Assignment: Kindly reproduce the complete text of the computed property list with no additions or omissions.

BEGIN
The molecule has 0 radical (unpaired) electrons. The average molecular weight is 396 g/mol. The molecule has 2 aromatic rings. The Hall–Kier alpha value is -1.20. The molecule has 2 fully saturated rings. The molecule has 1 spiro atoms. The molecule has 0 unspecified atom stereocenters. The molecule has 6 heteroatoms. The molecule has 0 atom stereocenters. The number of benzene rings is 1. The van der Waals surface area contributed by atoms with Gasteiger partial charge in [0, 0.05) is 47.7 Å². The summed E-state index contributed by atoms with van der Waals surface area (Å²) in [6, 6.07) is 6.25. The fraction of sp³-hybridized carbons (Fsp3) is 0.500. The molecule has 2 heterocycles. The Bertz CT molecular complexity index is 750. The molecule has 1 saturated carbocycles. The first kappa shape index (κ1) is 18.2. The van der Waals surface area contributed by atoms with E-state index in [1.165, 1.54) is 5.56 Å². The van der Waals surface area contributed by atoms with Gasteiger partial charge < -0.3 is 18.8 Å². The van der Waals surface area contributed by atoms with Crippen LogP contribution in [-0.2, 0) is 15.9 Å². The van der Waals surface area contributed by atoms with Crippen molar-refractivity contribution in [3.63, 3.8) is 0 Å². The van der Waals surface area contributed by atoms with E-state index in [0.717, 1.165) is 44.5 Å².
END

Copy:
The molecule has 0 radical (unpaired) electrons. The average molecular weight is 396 g/mol. The molecule has 2 aromatic rings. The Hall–Kier alpha value is -1.20. The molecule has 2 fully saturated rings. The molecule has 1 spiro atoms. The molecule has 0 unspecified atom stereocenters. The molecule has 6 heteroatoms. The molecule has 0 atom stereocenters. The number of benzene rings is 1. The van der Waals surface area contributed by atoms with Gasteiger partial charge in [0, 0.05) is 47.7 Å². The summed E-state index contributed by atoms with van der Waals surface area (Å²) in [6, 6.07) is 6.25. The fraction of sp³-hybridized carbons (Fsp3) is 0.500. The molecule has 2 heterocycles. The Bertz CT molecular complexity index is 750. The molecule has 1 saturated carbocycles. The first kappa shape index (κ1) is 18.2. The van der Waals surface area contributed by atoms with E-state index in [1.165, 1.54) is 5.56 Å². The van der Waals surface area contributed by atoms with Gasteiger partial charge < -0.3 is 18.8 Å². The van der Waals surface area contributed by atoms with Crippen LogP contribution in [-0.2, 0) is 15.9 Å². The van der Waals surface area contributed by atoms with Crippen molar-refractivity contribution in [3.63, 3.8) is 0 Å². The van der Waals surface area contributed by atoms with E-state index in [0.717, 1.165) is 44.5 Å².